EIANZ New Zealand Annual Symposium | Christchurch | Friday 14 September 2018
A Symposium is a “gathering at which people discuss a specific topic” and the Christchurch organising team was keen to ensure that the event this year would provide that balance of information and conversation.
This year the Chapter’s annual symposium focused on practical steps being taken around the country to turn policy around low carbon emissions into everyday environmental practice. Some 40+ environmental professionals met at the Russley Golf Club in Christchurch for a full day of presentations leading to lively discussions.
We were pleased to welcome Amelia Sharman to set out in some detail the findings and recommendations of the Productivity Commission’s report: “New Zealand’s Transition to a low-emissions economy”. Amelia worked on the report and is now on secondment to the Interim Climate Change Commission so was able to set the scene with an up-to-the-minute view from two of the organisations leading the thinking about transition.
The second keynote speaker, Craig Salmon, is Climate Change Policy Manager with the Ministry for the Environment and has been responsible for development of the Emission Trading Scheme (ETS) and legislation so provided the Wellington perspective on future trading.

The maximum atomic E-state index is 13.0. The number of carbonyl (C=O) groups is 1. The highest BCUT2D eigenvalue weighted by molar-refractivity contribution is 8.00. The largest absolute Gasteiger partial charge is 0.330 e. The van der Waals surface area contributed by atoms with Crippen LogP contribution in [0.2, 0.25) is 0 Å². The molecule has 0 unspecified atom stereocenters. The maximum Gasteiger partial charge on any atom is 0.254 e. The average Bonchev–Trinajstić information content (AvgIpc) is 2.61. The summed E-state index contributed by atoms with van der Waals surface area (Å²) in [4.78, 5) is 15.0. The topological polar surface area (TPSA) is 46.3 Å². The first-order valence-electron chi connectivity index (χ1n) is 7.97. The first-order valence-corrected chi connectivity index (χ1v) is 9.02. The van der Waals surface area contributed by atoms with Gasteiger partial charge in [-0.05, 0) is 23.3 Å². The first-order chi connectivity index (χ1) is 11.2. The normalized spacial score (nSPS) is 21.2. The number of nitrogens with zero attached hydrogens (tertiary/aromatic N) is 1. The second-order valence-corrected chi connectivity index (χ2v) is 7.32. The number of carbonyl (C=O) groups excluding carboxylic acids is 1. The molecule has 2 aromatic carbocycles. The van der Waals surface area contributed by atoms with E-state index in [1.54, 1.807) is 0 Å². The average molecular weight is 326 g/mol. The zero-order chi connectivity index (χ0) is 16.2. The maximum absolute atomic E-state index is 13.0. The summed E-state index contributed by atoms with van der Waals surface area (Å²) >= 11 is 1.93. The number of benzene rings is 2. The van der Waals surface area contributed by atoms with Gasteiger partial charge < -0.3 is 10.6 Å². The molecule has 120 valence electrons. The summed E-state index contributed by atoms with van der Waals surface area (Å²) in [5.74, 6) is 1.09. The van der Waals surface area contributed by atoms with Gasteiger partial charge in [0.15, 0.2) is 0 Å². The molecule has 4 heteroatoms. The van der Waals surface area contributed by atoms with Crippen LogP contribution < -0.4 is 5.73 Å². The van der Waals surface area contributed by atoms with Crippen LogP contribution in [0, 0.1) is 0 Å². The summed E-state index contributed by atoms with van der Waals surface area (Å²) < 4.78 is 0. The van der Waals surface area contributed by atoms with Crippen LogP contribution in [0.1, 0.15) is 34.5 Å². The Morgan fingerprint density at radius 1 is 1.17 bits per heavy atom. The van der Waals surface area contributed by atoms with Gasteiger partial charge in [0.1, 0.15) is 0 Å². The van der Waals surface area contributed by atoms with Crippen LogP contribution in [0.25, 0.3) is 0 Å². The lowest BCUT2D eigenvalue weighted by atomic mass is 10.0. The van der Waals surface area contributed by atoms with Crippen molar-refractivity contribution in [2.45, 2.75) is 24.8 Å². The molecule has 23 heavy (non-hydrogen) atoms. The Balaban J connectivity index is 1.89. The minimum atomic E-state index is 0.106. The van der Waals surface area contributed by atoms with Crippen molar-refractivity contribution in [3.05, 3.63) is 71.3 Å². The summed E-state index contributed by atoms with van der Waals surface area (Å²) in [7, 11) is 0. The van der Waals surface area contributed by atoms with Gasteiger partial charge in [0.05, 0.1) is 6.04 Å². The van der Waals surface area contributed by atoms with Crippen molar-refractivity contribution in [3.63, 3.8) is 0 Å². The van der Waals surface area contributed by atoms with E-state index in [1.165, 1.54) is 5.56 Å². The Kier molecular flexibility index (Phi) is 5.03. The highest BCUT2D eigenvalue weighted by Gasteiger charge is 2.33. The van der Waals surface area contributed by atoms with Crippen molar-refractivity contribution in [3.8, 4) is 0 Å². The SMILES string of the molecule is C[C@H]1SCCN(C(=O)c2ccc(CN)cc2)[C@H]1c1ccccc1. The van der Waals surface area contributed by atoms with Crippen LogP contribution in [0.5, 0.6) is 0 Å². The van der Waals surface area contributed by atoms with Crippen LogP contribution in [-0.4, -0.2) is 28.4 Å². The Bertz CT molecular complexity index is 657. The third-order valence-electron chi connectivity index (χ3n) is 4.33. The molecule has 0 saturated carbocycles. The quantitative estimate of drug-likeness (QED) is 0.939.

Ten speakers then covered a range of topics covering communications with businesses, communities, and local bodies; carbon emissions trading and reforestation options; agricultural emissions; Ngāi Tahu’s approach to the issue; and Christchurch’s innovative electric vehicle initiatives.
The NZ Chapter Executive is keen to encourage student participation in events, so ran a competition to select two students to present a short paper as part of the main programme. Tsani Rakhmah (Otago University) and Richard Moreham (Lincoln University) were selected. Garrett Lentz and Danial Basubas were invited to submit posters. This is likely to become a regular feature of EIANZ NZ Chapter events in future.
Participants welcomed the generous time for questions and discussions around a panel of speakers at the end of the day, allowing everyone to feel they could be involved.
To round the day off, a networking drinks event was held at the Antarctic Centre. There we enjoyed the Antarctic storm experience (minus 18 degrees and 42 kph winds), a 4D movie, and penguin viewing while relaxing after a really enjoyable day.
Our thanks to MC Paul Keighley (EIANZ Secretary) and to Samantha Roberts (the new EIANZ Executive Officer) for coming across the Tasman to participate in the day. I also extend my personal thanks to the Christchurch organising team: Annabelle, Di, Geoff, Isobel, James, Paula, Pene, Rachel and Steph for enthusiastically and efficiently making this happen.
The presentations will be put up on the EIANZ website shortly – and keep an eye open for the date and location of next year’s Symposium.
Dr Judith Roper-Lindsay CEnvP, FEIANZ, MCIEEM
Chair, Christchurch Symposium Team